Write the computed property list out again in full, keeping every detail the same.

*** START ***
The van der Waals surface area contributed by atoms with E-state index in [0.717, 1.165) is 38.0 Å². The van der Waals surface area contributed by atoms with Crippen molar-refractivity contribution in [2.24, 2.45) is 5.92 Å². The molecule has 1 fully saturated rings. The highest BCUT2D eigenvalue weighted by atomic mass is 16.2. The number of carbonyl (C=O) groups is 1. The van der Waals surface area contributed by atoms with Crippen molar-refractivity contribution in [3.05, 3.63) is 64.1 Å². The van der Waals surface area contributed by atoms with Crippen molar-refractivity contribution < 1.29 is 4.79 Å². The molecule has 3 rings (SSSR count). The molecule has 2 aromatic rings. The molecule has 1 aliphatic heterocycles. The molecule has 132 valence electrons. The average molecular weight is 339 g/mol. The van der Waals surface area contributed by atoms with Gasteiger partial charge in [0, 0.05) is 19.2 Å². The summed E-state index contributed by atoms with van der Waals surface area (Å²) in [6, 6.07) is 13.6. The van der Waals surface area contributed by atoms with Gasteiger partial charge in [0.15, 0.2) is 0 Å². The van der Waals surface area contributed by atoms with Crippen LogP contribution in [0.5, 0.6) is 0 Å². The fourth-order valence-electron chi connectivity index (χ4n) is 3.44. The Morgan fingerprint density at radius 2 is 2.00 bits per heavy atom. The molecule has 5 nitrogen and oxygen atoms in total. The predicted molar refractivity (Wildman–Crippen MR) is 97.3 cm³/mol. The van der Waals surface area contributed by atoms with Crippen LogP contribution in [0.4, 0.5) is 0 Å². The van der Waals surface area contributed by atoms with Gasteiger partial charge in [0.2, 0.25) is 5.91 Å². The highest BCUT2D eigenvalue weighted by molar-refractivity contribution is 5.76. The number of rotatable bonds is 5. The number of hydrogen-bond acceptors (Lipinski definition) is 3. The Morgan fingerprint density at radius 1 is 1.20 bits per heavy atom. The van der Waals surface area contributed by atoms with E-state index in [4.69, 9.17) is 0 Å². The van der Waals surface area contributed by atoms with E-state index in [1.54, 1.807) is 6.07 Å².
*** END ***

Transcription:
The van der Waals surface area contributed by atoms with E-state index in [0.717, 1.165) is 38.0 Å². The van der Waals surface area contributed by atoms with Crippen molar-refractivity contribution in [2.24, 2.45) is 5.92 Å². The molecule has 1 fully saturated rings. The highest BCUT2D eigenvalue weighted by atomic mass is 16.2. The number of carbonyl (C=O) groups is 1. The van der Waals surface area contributed by atoms with Crippen molar-refractivity contribution in [3.05, 3.63) is 64.1 Å². The van der Waals surface area contributed by atoms with Crippen molar-refractivity contribution < 1.29 is 4.79 Å². The molecule has 3 rings (SSSR count). The molecule has 2 aromatic rings. The molecule has 1 aliphatic heterocycles. The molecule has 132 valence electrons. The average molecular weight is 339 g/mol. The van der Waals surface area contributed by atoms with Gasteiger partial charge in [0, 0.05) is 19.2 Å². The summed E-state index contributed by atoms with van der Waals surface area (Å²) in [6, 6.07) is 13.6. The van der Waals surface area contributed by atoms with Gasteiger partial charge in [0.15, 0.2) is 0 Å². The van der Waals surface area contributed by atoms with Crippen LogP contribution in [0.5, 0.6) is 0 Å². The fourth-order valence-electron chi connectivity index (χ4n) is 3.44. The Morgan fingerprint density at radius 2 is 2.00 bits per heavy atom. The molecule has 5 nitrogen and oxygen atoms in total. The predicted molar refractivity (Wildman–Crippen MR) is 97.3 cm³/mol. The van der Waals surface area contributed by atoms with Crippen LogP contribution in [0.4, 0.5) is 0 Å². The van der Waals surface area contributed by atoms with Gasteiger partial charge in [0.2, 0.25) is 5.91 Å². The highest BCUT2D eigenvalue weighted by molar-refractivity contribution is 5.76. The number of rotatable bonds is 5. The number of hydrogen-bond acceptors (Lipinski definition) is 3. The Morgan fingerprint density at radius 1 is 1.20 bits per heavy atom. The van der Waals surface area contributed by atoms with E-state index in [4.69, 9.17) is 0 Å². The van der Waals surface area contributed by atoms with E-state index in [1.54, 1.807) is 6.07 Å².